In Advertising, Consumers Trust Earned Over Owned
When it comes to information about a product or brand, the personal recommendation trumps all else. That falls under the category of “earned” advertising. Your product was worthy, so you earned the respect of a consumer, who in turn, passed that good word on to their friends and family. It doesn’t get better than that.
The downside, is that “earned” advertising has to come when it comes. You can’t make it happen on schedule, so that’s where “paid” and “owned” come in.
Take a look at this trust chart from Nielsen and we’ll talk about it on the other side.
It’s a given that consumers don’t put much stock in paid advertising, but look at mobile dragging its knuckles at the bottom of the chart. Mobile phones and tablets are the hottest thing in tech right now, but people are almost universally shunning the ads they see there.
Then again, online ads didn’t fare much better, did they? Banner ads, social network ads and online video ads all came in under 36%. Radio and billboards had a higher trust factor. Ads in magazines and on TV almost cracked the 50% mark. Seems like when it comes to paid ads, we put our trust in the old school methods – none of these newfangled interweb ads will do.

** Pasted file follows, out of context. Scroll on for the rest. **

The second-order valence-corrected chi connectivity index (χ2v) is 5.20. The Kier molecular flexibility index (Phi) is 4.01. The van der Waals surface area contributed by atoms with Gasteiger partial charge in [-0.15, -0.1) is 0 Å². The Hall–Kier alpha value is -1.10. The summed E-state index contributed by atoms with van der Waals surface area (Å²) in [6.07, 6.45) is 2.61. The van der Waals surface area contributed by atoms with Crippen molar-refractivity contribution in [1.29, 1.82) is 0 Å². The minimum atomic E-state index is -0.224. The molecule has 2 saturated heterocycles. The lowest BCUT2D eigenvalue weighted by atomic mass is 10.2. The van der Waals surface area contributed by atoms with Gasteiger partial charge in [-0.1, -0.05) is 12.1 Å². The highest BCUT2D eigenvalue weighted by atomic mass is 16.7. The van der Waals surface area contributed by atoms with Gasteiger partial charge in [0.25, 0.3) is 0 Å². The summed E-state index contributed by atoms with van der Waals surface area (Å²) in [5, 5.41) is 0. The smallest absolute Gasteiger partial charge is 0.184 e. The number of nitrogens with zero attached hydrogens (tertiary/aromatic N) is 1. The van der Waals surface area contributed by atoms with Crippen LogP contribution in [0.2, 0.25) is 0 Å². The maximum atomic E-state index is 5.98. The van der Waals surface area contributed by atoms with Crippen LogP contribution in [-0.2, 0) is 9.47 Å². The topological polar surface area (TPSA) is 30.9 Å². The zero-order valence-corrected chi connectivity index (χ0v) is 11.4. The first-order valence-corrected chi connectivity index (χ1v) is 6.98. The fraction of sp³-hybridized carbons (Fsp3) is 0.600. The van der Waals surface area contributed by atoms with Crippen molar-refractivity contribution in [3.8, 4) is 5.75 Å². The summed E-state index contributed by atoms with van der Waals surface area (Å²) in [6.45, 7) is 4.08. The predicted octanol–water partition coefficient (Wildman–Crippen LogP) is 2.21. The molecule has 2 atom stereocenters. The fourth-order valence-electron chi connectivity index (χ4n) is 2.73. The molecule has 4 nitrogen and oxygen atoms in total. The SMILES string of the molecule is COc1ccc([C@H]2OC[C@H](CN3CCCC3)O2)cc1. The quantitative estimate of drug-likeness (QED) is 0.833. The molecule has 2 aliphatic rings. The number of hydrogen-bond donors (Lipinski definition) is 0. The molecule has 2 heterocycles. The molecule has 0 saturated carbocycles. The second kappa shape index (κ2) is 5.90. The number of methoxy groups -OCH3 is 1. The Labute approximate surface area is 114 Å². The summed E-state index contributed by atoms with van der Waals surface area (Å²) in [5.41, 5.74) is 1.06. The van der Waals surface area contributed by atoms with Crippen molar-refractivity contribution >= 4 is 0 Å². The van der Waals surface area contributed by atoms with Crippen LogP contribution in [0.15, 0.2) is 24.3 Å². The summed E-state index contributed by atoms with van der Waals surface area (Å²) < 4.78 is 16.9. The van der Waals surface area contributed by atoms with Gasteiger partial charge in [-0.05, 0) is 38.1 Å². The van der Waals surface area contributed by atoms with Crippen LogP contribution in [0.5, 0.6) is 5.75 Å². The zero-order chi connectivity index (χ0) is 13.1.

The good news is that consumers put more faith in “owned” ads such as blogs and email. What’s missing from this chart is the company owned social media page. Would a company Facebook page score as high as a company blog?
Now, if we believe everything we see on this chart, then you should go out and cancel all of your digital advertising and build yourself a nice blog! (Yeah, for blogging!) But of course, that’s not really the answer. What you need to do, as Nielsen suggests, is combine your earned, owned, and paid forces.
Facebook did this when they added that line about how many of your friends also like an ad to the bottom of their display pieces. You can do it by allowing people to leave reviews (earned) on your website (owned). Or using paid ads to drive traffic to your blog.
The point here, is that a paid ad campaign is only one tool and since it’s the least trusted tool, you need to find other ways to engage your audience.
I wonder what the trust factor is for a costumed mascot twirling a sign on a street corner. . . ?